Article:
Are Reenactments of Slave Auctions Ever Okay?
You do not have to register to participate in this poll for the first two weeks; after that, registration is required. We do ask all readers to abide by our civility guidelines whether they register or not.
To participate in our poll simply drop down to the bottom of this page and click on the word"Comments."
DOWNTOWN ST. LOUIS, MO (KTVI-FOX2now.com) — It was a Civil War era reenactment like St. Louis had never seen: a slave sale on the steps of the Old Courthouse. It was part of a Lindenwood University history professor's mission to remember the overlooked figures in St. Louis history. The ugly chapter of that history came alive Saturday.
Hundreds showed up, snapping photos, rolling video of an event that seemed very real. About 50 reenactors wore the dress of the day: slaves, slave owners, sheriff's deputies, and courthouse clerks. There were no news cameras, home video when such a slave sale was really happening in St. Louis. Maybe it wouldn't have drawn cameras anyway.
Slave sales and the now-uncomfortable trappings were a part of life then; with auctions held at the Old Courthouse when property owners would die, for instance; their property, slaves included, sold at a sheriff's sale; old paintings inside the Old Courthouse Museum didn't seem to tell the whole story."These were human beings who wanted the same things we want now," said Angela da Silva, a reenactor and Lindenwood history professor."Now we look at them as one lump of black mass. There's no individualization. These were maybe not even people. But they were. They had names."
Food for Thought
The site of the"auction," the Old Court House, has a long history related to the slave trade. It was the site of public auctions of all kinds of property at sheriff's sales, usually in the course of settling estates or enforcing court orders for damages stemming from lawsuits. The Old Court House was also the site of the first hearing of the infamous Dred Scott case. Local tradition in St. Louis holds that the last slave auction on the Old Court House steps occurred in 1861, where two thousand supporters of abolition forced an end to the practice there. The historical accuracy of this claim is disputed by the stewards of the Old Court House, the National Park Service, in a PDF document here. But whatever the truth about slave auctions on the steps of the Old Court House, there is no question that St. Louis plays a central role in understanding the scope and reach of the"peculiar institution" in American history. The relatively small number of slaves auctioned by the sheriff on the court house steps over the years are barely a glimpse of the whole. As the famed"gateway to the west," on the banks of the Mississippi near the confluences of the Missouri and Ohio Rivers, St. Louis was one of the main centers of the domestic slave trade, with dealers buying and selling wholesale, in enormous quantities (left, advertisements in the Daily Missouri Republican, December 18, 1853). There are few better places to confront the realities of slavery than in the heart of St. Louis.
I'm really undecided about reenactments in general as a means of teaching history and, more than a conventional battle reenactment, this event in particular is fraught with opportunity for misinterpretation and misunderstanding. Reenacting a slave auction—or any other event related to slavery—really is the sort of thing that people react viscerally to (good), often shutting out discussion and introspection in the process (bad). I just don't know how well it works as public education. But if it keeps the conversation going about the underlying issues of the war, how we interpret the conflict, and the myriad of perspectives involved, then that's all to the good.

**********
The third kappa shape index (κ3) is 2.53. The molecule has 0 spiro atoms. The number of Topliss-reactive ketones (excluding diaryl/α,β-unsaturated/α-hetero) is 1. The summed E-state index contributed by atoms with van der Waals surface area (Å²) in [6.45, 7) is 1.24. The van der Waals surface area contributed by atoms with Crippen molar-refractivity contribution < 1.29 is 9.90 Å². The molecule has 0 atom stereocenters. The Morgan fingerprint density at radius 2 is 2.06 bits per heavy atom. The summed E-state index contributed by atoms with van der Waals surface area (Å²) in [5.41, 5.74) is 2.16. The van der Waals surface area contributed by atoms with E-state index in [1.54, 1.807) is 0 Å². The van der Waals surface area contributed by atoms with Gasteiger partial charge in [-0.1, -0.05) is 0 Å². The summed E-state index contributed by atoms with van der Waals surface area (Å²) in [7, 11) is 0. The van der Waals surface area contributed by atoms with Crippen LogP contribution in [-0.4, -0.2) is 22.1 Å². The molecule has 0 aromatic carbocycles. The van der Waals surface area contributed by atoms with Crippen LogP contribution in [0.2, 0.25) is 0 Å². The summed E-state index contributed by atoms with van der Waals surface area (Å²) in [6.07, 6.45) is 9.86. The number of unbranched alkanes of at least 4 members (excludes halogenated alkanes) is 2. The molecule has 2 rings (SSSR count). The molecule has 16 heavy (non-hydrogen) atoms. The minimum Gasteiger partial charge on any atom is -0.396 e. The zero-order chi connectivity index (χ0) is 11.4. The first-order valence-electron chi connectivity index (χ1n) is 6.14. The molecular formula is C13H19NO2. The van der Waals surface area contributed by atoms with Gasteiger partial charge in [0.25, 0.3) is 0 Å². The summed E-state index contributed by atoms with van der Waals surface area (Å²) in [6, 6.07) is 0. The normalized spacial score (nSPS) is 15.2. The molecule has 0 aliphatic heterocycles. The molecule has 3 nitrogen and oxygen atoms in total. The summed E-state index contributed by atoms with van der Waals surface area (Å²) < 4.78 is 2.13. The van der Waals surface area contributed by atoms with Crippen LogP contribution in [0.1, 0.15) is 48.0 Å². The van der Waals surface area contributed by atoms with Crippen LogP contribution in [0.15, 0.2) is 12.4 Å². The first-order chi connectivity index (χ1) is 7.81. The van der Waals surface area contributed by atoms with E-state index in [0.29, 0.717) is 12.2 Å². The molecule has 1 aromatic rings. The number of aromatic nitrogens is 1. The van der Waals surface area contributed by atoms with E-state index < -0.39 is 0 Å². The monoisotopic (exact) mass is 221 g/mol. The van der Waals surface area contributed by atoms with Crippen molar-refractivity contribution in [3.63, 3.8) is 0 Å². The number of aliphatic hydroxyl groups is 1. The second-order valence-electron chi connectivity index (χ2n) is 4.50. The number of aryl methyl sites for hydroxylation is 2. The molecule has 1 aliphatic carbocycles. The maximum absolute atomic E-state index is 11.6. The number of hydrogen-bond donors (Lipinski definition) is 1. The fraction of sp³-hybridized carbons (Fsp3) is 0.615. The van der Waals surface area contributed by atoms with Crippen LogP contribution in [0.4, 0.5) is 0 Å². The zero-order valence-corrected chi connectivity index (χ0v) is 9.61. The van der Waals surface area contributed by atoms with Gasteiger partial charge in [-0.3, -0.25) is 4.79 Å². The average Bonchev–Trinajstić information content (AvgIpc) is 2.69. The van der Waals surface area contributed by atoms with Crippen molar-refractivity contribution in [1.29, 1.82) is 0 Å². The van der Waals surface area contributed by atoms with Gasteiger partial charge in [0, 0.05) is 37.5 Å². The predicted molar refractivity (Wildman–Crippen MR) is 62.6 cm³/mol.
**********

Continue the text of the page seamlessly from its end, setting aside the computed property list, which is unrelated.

This is part of our shared heritage. Whether or not your descendants were involved does not negate the fact that we all share this history as Americans. We share the agonies of the enslaved as well as the fight of the abolitionist and the responsibility of the owners. We have a responsibility to our past to understand it and a responsibility to our future to do better. Our nation, forged under the debate over the rights of man, went to war in an attempt to determine whether we could be one country with this shared past. Our nation has been fighting ever since over who was right and who was wrong, who deserves the glory and who deserves the blame, who deserves the benefits of citizenship, and who needs to be remembered in the annals of history.
I dare anyone who stood in the cold this morning and watched as the story of buying and selling other people unfolded to say that our sins need to be forgotten. I dare anyone present to forget this day. As my baby kicked inside me, innocent and pure, I promised her that I would someday tell her what she couldn’t see today, and that she would know why it was important that she know, and why I cried when those little girls stood up to be sold.
comments powered by Disqus
Elizabeth - 1/20/2011
It would scare me if this didn't evoke extreme emotion on all parts, but that does not mean we should not do it. Perhaps jarring our hearts by reminding ourselves of our mistakes is a good way to make sure it does not happen ever again? I am all for in your face history. It happened, it was real, it was not just a story on paper and each new generation needs that reminder, that connection, that real image. There is no reason to fear or hide history as long as you are gaining from it. To hide it is silly. It's good that it hits us where it hurts
- Pittsburgh native David McCullough's next book will focus on generations of Northwest pioneers
- British historian Sheila Lecoeur is on trial for defamation
- Jim Downs laments that Americans still aren’t being taught LGBT history
- Historian Jeremy Kuzmarov calls on Obama to pardon Ethel Rosenberg
- Garry Wills says there’s one human test we can use to decide who’s the better candidate: Trump or Clinton